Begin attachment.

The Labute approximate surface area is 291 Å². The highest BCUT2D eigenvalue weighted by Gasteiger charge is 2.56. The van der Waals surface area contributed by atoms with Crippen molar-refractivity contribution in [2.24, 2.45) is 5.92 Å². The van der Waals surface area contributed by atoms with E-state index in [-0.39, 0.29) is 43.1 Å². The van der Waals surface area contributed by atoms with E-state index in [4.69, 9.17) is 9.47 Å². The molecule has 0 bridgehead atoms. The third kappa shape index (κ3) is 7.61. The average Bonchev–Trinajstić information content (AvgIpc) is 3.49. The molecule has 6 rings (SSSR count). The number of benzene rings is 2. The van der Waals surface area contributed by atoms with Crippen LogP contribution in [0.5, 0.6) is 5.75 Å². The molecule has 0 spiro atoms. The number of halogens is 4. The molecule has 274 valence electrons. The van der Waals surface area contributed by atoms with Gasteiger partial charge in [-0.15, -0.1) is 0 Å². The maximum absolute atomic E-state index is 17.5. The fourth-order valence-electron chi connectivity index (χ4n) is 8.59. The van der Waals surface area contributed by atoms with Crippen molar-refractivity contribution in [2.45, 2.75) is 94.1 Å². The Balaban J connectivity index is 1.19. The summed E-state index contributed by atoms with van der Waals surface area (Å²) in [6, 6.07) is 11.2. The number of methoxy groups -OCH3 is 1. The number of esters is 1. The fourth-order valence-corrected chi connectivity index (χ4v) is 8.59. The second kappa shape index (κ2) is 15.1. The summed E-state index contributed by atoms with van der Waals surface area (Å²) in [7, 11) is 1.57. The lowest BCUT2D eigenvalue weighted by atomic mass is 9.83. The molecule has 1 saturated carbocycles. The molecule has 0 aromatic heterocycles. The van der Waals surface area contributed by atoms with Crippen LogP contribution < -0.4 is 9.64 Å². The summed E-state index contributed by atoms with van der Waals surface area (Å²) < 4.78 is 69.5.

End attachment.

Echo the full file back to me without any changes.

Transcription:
The Labute approximate surface area is 291 Å². The highest BCUT2D eigenvalue weighted by Gasteiger charge is 2.56. The van der Waals surface area contributed by atoms with Crippen molar-refractivity contribution in [2.24, 2.45) is 5.92 Å². The van der Waals surface area contributed by atoms with E-state index in [-0.39, 0.29) is 43.1 Å². The van der Waals surface area contributed by atoms with E-state index in [4.69, 9.17) is 9.47 Å². The molecule has 0 bridgehead atoms. The third kappa shape index (κ3) is 7.61. The average Bonchev–Trinajstić information content (AvgIpc) is 3.49. The molecule has 6 rings (SSSR count). The number of benzene rings is 2. The van der Waals surface area contributed by atoms with Crippen LogP contribution in [0.5, 0.6) is 5.75 Å². The molecule has 0 spiro atoms. The number of halogens is 4. The molecule has 274 valence electrons. The van der Waals surface area contributed by atoms with Gasteiger partial charge in [-0.15, -0.1) is 0 Å². The maximum absolute atomic E-state index is 17.5. The fourth-order valence-electron chi connectivity index (χ4n) is 8.59. The van der Waals surface area contributed by atoms with Crippen molar-refractivity contribution in [2.45, 2.75) is 94.1 Å². The Balaban J connectivity index is 1.19. The summed E-state index contributed by atoms with van der Waals surface area (Å²) in [6, 6.07) is 11.2. The number of methoxy groups -OCH3 is 1. The number of esters is 1. The fourth-order valence-corrected chi connectivity index (χ4v) is 8.59. The second kappa shape index (κ2) is 15.1. The summed E-state index contributed by atoms with van der Waals surface area (Å²) in [7, 11) is 1.57. The lowest BCUT2D eigenvalue weighted by atomic mass is 9.83. The molecule has 1 saturated carbocycles. The molecule has 0 aromatic heterocycles. The van der Waals surface area contributed by atoms with Crippen LogP contribution < -0.4 is 9.64 Å². The summed E-state index contributed by atoms with van der Waals surface area (Å²) < 4.78 is 69.5.